When the salvage yard hauled off my car, they gave me fifty dollars. I shouldn't feel sad. I'm not poor anymore, and it was a fifteen year old car that I drove for eight years. I always said I wouldn't get rid of the car until the engine blew up, and it finally did.
I bought a new car before they took the old one away, a shiny sporty status car, one of those new models that come out before the next calendar year, so I guess I was fancy. But I didn't feel very fancy looking out the window of my house, watching the eighty-year-old husband and wife owners of the salvage yard chain-pull my vehicle onto their truck. The car looked like a puppy as they drove it off.
When I sold my wedding ring to the pawn shop, they gave me three dollars. That wasn't fun either. I didn't want the three dollars to go toward a combo meal for lunch that day, so I decided to go to an antique store and look for some small unique gift for myself, something for exactly three dollars that I could set on my desk, to look at and remember. Not to remember my wife or my marriage, just remember something, my life then, something. I bought a rusty harmonica that tasted like my childhood swing set.
I don't really like having plenty of money, which is what I have now. My parents were always sort of poor, and when I got out on my own, I was always sort of poor too. I remember staring at four dollars worth of change and wondering if I should buy more soup or rent a movie. I usually rented the movie because not eating didn't bother me much. "Fuck not eating," my wife said to me once, and that was the first time I realized how little we ate. We skipped breakfast and had soup for lunch and Taco Bell for dinner on most days. Before she married me, she had been a model. Bulimic, but she didn't vomit much when I was with her. She was still pretty when she married me, but she wasn't good enough to be a model anymore, so she was more broke than I was. She wasn't very good at saving money. She used to pull out pictures of her in her red sports cars, of her partying at her weird expensive model house, all kinds of young male celebrities drunkenly grabbing at her perfect body.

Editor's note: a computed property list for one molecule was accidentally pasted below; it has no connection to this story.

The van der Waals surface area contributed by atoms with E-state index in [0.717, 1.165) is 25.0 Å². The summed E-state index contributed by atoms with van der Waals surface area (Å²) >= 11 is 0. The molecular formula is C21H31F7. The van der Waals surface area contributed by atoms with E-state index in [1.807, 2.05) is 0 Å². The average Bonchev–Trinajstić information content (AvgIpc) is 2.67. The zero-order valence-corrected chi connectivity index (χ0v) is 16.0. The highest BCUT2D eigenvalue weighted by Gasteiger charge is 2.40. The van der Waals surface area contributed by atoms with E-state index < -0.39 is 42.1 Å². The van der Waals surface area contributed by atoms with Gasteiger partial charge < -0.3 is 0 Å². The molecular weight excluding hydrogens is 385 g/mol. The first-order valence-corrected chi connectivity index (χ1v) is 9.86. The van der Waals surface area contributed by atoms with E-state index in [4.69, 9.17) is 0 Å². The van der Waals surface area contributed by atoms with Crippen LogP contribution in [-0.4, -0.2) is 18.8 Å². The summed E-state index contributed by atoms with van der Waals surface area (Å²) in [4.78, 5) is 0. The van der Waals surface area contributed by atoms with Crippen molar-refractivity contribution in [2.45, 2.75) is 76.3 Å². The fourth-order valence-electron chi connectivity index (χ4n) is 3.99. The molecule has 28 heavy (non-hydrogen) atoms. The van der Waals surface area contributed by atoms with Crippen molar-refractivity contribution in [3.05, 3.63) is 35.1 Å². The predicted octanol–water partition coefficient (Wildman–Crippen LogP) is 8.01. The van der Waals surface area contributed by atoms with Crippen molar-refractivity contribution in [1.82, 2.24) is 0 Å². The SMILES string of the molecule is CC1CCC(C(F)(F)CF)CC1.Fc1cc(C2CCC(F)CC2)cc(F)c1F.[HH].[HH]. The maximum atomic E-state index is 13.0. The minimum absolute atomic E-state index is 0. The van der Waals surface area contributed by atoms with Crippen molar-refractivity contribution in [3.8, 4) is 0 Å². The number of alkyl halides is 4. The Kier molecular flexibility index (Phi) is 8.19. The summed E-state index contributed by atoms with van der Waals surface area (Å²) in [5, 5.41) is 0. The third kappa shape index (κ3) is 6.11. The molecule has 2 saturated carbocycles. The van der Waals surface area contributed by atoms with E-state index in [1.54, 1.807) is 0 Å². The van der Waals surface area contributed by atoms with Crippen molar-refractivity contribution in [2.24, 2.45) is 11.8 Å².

She liked money, but was going through some sort of spiritual awakening when she met me and thought I would be perfect for her. She convinced herself she loved me and we married and moved into the dim apartment I was already living in. "Fuck not eating." I didn't really think about it. I was alive after all, and I didn't feel unhealthy. On paycheck days, she took my hand and we went to the grocery store before we spent anything on bills. I squinted at the bright overhead lights, froze and shivered at the frozen section, got sick to my stomach at all the slabs and slabs of meat. I typically let her shop and just stood in front of the security monitor, staring at myself, watching the automatic doors open and close behind me.
I take vitamins now, just in case I'm still not healthy enough. I take prenatal tablets, big orange things that make me choke every single time. They smell bad. I also take Flintstones and something for iron. I eat Tums for the calcium. I drink Carnation Instant Breakfast once or twice a day. I drink three or four glasses of milk a day and eat an apple and an orange and a banana. I eat salad, and I have toast every morning, and orange juice. I drink wine. I eat just enough steak, and chicken, and fish. I keep bottled water with me at all times.
I like being able to send money to my parents. I didn't ask them about it, just started sending a percentage of my paycheck each time. We never talk about it. I'm embarrassed by money, which I guess I got from them. One morning when my parents were at church with me and my brother and sister, the pastor started talking down to the church about how we never gave enough money in the offering. Us kids threw in our nickels or whatever change we had in our pockets. That afternoon at home, Dad came into our bedroom crying, saying how he thought we were great kids for giving all the money we had. Mom was upset. "We give them our tithes," she said. "We give them ten percent of everything we make, before taxes. They shouldn't expect anything more than that."
I also like being able to watch movies whenever I want. I started this thing last year where I went through my Leonard Maltin movie guide alphabetically and started watching everything that sounded even remotely worth watching. I usually watched two movies a day. If I couldn't find the movie at Blockbuster, I'd order it. I didn't really like movies, though, and still don't like movies. I like maybe fifteen movies out of all the ones I've ever seen, and I can't really explain myself.